Posted by Sandy Warren on Mar 05, 2019
Detective Details Multitude of Scams
That Target Seniors and Others
For centuries,criminals have sought out ways to separate innocent people from their money. Modern technologies such as the telephone and the Internet, while obviously very useful, even essential, have only provided new and more numerous ways to achieve that nefarious goal. At our meeting on Monday, March 4, Ventura County Sheriff's Detective Tim Lohman offered details of many of the latest scams that are often targeted toward seniors.
"I'm currently working 40 active cases," said Detective Lohman, "and each of them is like putting a puzzle together. People need to be educated on what to look for when they're checking email, using social media, or even answering their cell phone."
One of the most important tips he offered was the general advice to simply be very aware when you are contacted by someone you don't know. That contact could take the form of an email supposedly from your bank, or a voicemail from someone claiming to be with the IRS. Frequently, emails and calls such as these come with a request to provide personal information in order to help resolve a "problem" of some sort. If provided, the personal information will likely lead to unrecoverable loss of money.
Detective Lohman reviewed some of the many types of scams that people fall victim to on a daily basis, including fraudulent business opportunities, offers to share in sweepstakes winnings, fake kidnap/ransom threats, or phony alerts from Microsoft or Apple that your computer is infected with a virus that needs to be cleaned up. He even shared a photo of the young criminal convicted in one of the ever-popular schemes involving a "foreign prince" who needs help sheltering millions of dollars in a U.S. bank and just needs your checking account information to share the wealth with you.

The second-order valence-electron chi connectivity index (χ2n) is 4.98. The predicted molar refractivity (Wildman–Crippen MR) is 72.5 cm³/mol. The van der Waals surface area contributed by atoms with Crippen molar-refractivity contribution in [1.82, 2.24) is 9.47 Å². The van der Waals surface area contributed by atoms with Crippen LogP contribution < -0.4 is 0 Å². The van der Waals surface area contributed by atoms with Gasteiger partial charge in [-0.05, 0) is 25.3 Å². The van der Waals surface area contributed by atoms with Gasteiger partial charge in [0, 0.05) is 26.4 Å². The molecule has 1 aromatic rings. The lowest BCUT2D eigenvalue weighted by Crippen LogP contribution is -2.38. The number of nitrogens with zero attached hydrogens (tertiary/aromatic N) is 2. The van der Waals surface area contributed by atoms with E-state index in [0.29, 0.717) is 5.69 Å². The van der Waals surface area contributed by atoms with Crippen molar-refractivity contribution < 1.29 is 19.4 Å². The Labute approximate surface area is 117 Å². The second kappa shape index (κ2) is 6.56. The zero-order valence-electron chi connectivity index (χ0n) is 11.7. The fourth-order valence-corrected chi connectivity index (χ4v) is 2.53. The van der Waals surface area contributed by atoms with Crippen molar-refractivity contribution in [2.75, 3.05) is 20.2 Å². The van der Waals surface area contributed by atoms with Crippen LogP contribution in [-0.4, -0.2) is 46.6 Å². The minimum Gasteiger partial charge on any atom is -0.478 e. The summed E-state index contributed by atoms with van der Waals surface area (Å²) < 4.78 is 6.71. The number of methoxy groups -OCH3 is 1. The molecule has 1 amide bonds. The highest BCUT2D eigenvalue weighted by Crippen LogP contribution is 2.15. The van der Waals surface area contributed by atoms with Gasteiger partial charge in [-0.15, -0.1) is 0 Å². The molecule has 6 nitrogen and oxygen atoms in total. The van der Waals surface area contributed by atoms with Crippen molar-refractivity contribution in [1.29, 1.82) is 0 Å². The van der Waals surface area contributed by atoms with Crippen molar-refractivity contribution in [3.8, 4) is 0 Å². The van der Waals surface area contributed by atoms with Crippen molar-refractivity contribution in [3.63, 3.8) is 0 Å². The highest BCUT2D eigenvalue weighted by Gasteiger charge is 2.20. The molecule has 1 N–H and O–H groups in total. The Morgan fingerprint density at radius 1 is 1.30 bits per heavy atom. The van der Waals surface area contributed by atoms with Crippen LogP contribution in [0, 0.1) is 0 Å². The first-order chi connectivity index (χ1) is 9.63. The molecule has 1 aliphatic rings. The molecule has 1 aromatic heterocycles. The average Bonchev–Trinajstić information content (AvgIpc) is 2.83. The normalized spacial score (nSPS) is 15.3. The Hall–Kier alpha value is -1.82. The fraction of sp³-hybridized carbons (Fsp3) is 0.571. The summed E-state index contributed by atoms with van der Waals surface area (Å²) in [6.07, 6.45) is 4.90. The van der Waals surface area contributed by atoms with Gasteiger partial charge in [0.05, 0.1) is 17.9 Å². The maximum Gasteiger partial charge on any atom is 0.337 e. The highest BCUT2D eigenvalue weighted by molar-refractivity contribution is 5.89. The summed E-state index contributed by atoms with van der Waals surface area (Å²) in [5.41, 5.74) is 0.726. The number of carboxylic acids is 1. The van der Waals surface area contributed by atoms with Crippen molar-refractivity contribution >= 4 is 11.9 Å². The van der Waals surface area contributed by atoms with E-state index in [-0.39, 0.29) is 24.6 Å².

"Do your research," said Detective Lohman. He suggests that you Google unfamiliar phone numbers that show up in emails or on caller ID - they will frequently come back as part of a scam. You can also use to find out where a particular image has shown up online, again, frequently as part of widespread fraud. In general, he counsels people to simply remain alert when it comes to technology. If you're the least bit suspicious of an email, a phone call, or a social media post, listen to your intuition.
The Sheriff's Department Fraud Hotline is 805-371-8327. Detective Lohman can also be reached directly at 805-494-8232 or